The Yellow Brick Road

As we approach another NaNoWriMo and people set up their projects on Rough Trade, it is inevitable that new readers will stumble upon the site and join. Most often, they’ve strolled into RT from fandom. They’ve followed a favorite writer, or they saw the sign-up, or they saw a recommendation on some site regarding a previous story, and they’re looking for it. We’ve had about 500 people join RT since October 1, 2016.

Once they get into RT though they are faced with a very unusual situation in fandom–Rough Trade is a writer’s site. Readers react a variety of ways to the structure of RT, and most of the time it is positive, if not hesitant. There are nearly 7k members on the RT site, and the vast majority of them are readers. This might make you think that RT is really a site for readers. After all, 99% of fandom is for readers.

Fandom is built by writers and artists, but it’s really for readers, right? It’s for the reader’s enjoyment.

If you look at the majority of fandom-centric sites, they are designed to be more reader friendly than writer friendly. Ask a single writer about fanfiction.net, and they’ll tell you that posting on that site is a nightmare because of the back end. The site owners don’t really care, either. Writers are a second class citizen on FF.net — readers are free to abuse them in the comment section with very little fear of being thrown off the site for it. They can troll writers, insult them, threaten them, etc and TPTB doesn’t often do a damn thing about it. After all, a place like FF.net makes their money from advertising, and reader activity drives that. So FF.net makes the money, the readers get to do what they want, and writers either suck it up and do their thing or they retreat to another site.

Then you have an inclusive place like Ao3 who has done a lot for fandom even if their stand against censorship has created some situations that put people off. No matter how you feel about their TOS, you can’t say that AO3 doesn’t stand by their principles. They wanted to create a site where writers could feel free to post without the fear of being censored due to politics, homophobia, etc, etc. They’ve succeeded — for good and bad. I don’t post there; that is my personal choice, but I don’t fault anyone who does, and I even allow the writer translating Tangled Destinies into Russian to post there because it’s easier for us both.  We also have several RT collections on A03 for different challenges because contrary to what some have told me in email, I don’t actually “hate” A03 or anyone involved with its creation/maintenance. I think they’ve done some amazing work for fandom.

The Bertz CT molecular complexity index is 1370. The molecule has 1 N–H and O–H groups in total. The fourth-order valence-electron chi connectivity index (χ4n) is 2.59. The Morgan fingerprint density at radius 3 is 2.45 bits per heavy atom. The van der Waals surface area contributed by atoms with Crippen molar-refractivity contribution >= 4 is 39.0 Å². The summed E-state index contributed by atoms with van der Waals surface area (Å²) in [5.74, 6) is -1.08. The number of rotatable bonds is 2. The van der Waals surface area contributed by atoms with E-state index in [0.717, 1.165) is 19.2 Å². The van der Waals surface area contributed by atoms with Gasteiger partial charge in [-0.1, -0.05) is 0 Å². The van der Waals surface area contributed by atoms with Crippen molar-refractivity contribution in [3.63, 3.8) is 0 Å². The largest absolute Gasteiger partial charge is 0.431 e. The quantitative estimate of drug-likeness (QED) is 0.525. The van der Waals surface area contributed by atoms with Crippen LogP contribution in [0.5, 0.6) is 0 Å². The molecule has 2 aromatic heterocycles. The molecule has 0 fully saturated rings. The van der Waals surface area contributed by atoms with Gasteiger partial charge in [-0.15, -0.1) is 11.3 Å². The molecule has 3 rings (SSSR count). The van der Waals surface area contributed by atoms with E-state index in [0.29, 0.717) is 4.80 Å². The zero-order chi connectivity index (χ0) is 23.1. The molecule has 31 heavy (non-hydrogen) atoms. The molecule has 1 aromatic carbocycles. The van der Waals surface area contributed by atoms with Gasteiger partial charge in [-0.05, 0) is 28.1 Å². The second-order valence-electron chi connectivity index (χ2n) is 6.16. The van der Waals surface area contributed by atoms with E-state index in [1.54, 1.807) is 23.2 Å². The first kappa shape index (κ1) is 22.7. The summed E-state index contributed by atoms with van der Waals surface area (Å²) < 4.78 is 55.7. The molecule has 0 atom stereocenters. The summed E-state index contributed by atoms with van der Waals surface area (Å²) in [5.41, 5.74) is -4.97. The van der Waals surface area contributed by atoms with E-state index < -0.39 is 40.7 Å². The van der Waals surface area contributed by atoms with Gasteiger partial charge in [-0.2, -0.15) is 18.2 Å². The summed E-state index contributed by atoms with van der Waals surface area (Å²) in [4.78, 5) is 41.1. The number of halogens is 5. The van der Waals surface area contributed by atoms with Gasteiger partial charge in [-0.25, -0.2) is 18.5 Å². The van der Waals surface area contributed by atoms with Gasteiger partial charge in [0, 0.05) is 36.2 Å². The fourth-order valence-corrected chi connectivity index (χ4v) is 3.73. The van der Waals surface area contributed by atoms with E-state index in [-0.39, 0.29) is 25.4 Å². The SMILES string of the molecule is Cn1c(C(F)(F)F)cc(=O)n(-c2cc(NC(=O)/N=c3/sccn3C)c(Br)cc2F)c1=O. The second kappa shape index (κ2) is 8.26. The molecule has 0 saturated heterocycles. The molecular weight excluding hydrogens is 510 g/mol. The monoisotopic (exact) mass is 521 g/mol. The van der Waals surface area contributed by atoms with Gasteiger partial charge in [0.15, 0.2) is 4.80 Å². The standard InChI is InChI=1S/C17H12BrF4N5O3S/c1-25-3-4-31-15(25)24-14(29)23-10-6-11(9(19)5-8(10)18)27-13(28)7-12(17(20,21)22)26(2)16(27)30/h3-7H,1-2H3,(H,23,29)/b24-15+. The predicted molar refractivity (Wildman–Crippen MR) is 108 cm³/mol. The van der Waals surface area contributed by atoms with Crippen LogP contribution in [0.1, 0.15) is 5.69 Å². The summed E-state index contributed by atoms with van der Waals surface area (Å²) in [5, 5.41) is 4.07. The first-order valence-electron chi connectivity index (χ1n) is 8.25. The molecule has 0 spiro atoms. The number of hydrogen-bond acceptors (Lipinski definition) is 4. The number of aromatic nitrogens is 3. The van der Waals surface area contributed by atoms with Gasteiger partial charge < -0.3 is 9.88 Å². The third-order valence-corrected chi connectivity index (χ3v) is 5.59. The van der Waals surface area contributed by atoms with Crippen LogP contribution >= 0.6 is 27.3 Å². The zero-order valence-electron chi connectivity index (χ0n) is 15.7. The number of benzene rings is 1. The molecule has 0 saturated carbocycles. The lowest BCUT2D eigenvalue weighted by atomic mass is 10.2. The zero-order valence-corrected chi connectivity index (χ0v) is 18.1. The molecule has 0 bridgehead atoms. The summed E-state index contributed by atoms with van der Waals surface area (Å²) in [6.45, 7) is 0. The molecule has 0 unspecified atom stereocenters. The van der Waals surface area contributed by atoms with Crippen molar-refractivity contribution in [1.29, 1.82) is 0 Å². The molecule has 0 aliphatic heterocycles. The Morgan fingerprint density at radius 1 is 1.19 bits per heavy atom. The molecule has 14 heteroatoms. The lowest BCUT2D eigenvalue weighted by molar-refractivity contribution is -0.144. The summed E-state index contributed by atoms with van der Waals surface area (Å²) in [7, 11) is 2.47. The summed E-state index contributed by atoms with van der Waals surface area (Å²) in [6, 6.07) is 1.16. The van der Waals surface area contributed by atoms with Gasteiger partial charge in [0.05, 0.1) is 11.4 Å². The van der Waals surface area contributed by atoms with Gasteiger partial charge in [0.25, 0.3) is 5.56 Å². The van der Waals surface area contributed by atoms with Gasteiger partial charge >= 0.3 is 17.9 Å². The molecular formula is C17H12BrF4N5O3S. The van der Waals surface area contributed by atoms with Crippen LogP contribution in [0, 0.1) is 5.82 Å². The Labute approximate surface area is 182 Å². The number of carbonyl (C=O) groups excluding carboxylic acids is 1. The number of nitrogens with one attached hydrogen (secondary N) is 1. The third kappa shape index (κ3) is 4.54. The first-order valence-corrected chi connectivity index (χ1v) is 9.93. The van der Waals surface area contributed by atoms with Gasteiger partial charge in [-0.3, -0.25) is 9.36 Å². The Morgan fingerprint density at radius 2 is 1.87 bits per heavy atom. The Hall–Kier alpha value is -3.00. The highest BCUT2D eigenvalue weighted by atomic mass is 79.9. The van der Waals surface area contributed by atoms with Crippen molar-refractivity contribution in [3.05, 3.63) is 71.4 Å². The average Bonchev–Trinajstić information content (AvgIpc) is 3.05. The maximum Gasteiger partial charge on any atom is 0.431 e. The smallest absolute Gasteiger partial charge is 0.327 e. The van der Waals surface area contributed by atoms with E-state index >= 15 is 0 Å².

With an archive A03’s size, no one could realistically expect the maintainers to be hands-on regarding reader activity and feedback. So, it’s not a surprise to see abuse in the comment sections of various stories and it was a relief to see the team respond to that with comment moderation in 2015. Still, you only need to look at A03 to recognize that it is a site designed for readers in mind–they had subscriptions and ebook downloads before comment moderation hit the table. It’s about priorities, and I’m not faulting the staff at A03 in any single way for this — readers have been coming first in fandom since the dawn of fandom.

When I started my site — my first thought was readability and organization so it would be easier for my readers to read my stuff and to find my stuff. I didn’t turn on comment moderation until about two months in because I got tired of assholes complaining about me leaving FF.net. I made ebooks, I answered questions, I built a comment form for those readers too shy to respond in public. I made my email address public. I did all of this for readers. I made announcements in groups, I had a mailing list at one time, I set up subscriptions on my site. I flitted through the SGA fandom like the Pied Piper, shaking my OTP enticingly at readers. Come read my stuff! They did. It was nice. I had readers!

Readers wanted Facebook notifications–I joined Facebook.
Readers wanted Twitter notifications–I joined Twitter.
Readers wanted Tumblr notifications–I fucking joined Tumblr.

Even now, I spend a great deal of time on my personal site doing maintenance and organization and checking posts, and correcting issues, and settling account problems (since I went members only) because readers come first, right?

Right?

Except there came a point in Rough Trade’s evolution when I realized that on that site, writers had to come first. The very nature of our challenge environment demanded it. It’s difficult enough to write and post in a rough form–the startling intimacy of it is hard to explain–without having to worry about some entitled reader coming along and pointing out a plot hole or a fucking typo.

You’d have thought I’d punched all these readers in the dick (theoretical or otherwise) when I told them they couldn’t ask questions. How dare I not allow them to ask questions of a writer in the middle of a time-sensitive challenge! What did I mean when I said that their plot advice wasn’t welcome? Why can’t they tell the writer what pairings they prefer?

It must have been so startling, honestly, to come into an environment where the writer wasn’t the second class citizen.

For the readers on RT, I would say–you’re not in Kansas anymore, darlings, and the rules for Oz are a bit different so watch your step and look out for flying monkeys.

-KM

 

Keira Marcos

In my spare time I write fan fiction and lead a cult of cock worshippers on Facebook. It's not the usual kind of hobby for a "domestic engineer" in her 30's but we live in a modern world and I like fucking with people's expectations.

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